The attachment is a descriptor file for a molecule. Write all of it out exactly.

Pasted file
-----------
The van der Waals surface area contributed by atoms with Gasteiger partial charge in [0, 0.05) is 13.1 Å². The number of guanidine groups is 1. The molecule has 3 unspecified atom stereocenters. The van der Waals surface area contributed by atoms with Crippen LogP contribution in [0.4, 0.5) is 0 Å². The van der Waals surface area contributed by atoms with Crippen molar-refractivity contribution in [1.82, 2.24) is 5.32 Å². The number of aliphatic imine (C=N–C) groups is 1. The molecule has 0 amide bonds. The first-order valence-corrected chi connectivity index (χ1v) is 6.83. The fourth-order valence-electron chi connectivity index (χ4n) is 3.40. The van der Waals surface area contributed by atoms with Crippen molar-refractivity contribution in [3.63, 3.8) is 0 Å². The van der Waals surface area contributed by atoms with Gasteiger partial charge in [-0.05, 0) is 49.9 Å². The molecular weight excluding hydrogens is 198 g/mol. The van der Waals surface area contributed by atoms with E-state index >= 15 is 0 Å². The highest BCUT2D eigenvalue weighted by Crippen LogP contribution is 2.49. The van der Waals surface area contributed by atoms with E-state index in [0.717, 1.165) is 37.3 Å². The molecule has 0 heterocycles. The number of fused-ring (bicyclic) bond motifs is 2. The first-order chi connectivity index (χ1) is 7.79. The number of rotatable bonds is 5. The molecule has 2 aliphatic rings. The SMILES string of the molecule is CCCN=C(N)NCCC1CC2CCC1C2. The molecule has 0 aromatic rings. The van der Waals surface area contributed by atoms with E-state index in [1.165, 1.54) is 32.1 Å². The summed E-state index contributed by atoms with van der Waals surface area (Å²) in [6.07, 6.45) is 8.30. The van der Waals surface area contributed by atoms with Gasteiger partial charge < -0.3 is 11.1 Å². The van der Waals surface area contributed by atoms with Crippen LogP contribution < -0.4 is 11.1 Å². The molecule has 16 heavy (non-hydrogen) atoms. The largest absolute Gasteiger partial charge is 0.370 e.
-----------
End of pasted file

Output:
The van der Waals surface area contributed by atoms with Gasteiger partial charge in [0, 0.05) is 13.1 Å². The number of guanidine groups is 1. The molecule has 3 unspecified atom stereocenters. The van der Waals surface area contributed by atoms with Crippen LogP contribution in [0.4, 0.5) is 0 Å². The van der Waals surface area contributed by atoms with Crippen molar-refractivity contribution in [1.82, 2.24) is 5.32 Å². The number of aliphatic imine (C=N–C) groups is 1. The molecule has 0 amide bonds. The first-order valence-corrected chi connectivity index (χ1v) is 6.83. The fourth-order valence-electron chi connectivity index (χ4n) is 3.40. The van der Waals surface area contributed by atoms with Crippen molar-refractivity contribution in [3.63, 3.8) is 0 Å². The van der Waals surface area contributed by atoms with Gasteiger partial charge in [-0.05, 0) is 49.9 Å². The molecular weight excluding hydrogens is 198 g/mol. The van der Waals surface area contributed by atoms with E-state index >= 15 is 0 Å². The highest BCUT2D eigenvalue weighted by Crippen LogP contribution is 2.49. The van der Waals surface area contributed by atoms with E-state index in [0.717, 1.165) is 37.3 Å². The molecule has 0 heterocycles. The number of fused-ring (bicyclic) bond motifs is 2. The first-order chi connectivity index (χ1) is 7.79. The number of rotatable bonds is 5. The molecule has 2 aliphatic rings. The SMILES string of the molecule is CCCN=C(N)NCCC1CC2CCC1C2. The molecule has 0 aromatic rings. The van der Waals surface area contributed by atoms with E-state index in [1.165, 1.54) is 32.1 Å². The summed E-state index contributed by atoms with van der Waals surface area (Å²) in [6.07, 6.45) is 8.30. The van der Waals surface area contributed by atoms with Gasteiger partial charge < -0.3 is 11.1 Å². The van der Waals surface area contributed by atoms with Crippen LogP contribution < -0.4 is 11.1 Å². The molecule has 16 heavy (non-hydrogen) atoms. The largest absolute Gasteiger partial charge is 0.370 e.